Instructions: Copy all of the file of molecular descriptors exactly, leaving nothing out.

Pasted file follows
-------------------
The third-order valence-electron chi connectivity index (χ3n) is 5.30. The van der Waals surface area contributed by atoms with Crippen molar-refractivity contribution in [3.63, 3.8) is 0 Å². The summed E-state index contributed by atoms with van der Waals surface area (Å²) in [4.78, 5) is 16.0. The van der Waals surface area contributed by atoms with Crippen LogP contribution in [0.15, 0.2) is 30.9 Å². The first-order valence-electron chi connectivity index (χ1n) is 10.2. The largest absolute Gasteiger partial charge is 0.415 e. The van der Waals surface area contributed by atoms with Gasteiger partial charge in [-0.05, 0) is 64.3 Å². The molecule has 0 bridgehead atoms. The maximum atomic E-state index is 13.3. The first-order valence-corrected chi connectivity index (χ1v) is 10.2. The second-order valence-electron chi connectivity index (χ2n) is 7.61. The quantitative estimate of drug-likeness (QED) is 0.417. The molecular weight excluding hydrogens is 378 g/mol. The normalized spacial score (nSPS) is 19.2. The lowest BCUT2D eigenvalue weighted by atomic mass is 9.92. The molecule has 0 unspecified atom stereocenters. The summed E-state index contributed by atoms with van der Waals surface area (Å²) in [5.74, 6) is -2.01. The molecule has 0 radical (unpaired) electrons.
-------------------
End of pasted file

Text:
The third-order valence-electron chi connectivity index (χ3n) is 5.30. The van der Waals surface area contributed by atoms with Crippen molar-refractivity contribution in [3.63, 3.8) is 0 Å². The summed E-state index contributed by atoms with van der Waals surface area (Å²) in [4.78, 5) is 16.0. The van der Waals surface area contributed by atoms with Crippen LogP contribution in [0.15, 0.2) is 30.9 Å². The first-order valence-electron chi connectivity index (χ1n) is 10.2. The largest absolute Gasteiger partial charge is 0.415 e. The van der Waals surface area contributed by atoms with Gasteiger partial charge in [-0.05, 0) is 64.3 Å². The molecule has 0 bridgehead atoms. The maximum atomic E-state index is 13.3. The first-order valence-corrected chi connectivity index (χ1v) is 10.2. The second-order valence-electron chi connectivity index (χ2n) is 7.61. The quantitative estimate of drug-likeness (QED) is 0.417. The molecular weight excluding hydrogens is 378 g/mol. The normalized spacial score (nSPS) is 19.2. The lowest BCUT2D eigenvalue weighted by atomic mass is 9.92. The molecule has 0 unspecified atom stereocenters. The summed E-state index contributed by atoms with van der Waals surface area (Å²) in [5.74, 6) is -2.01. The molecule has 0 radical (unpaired) electrons.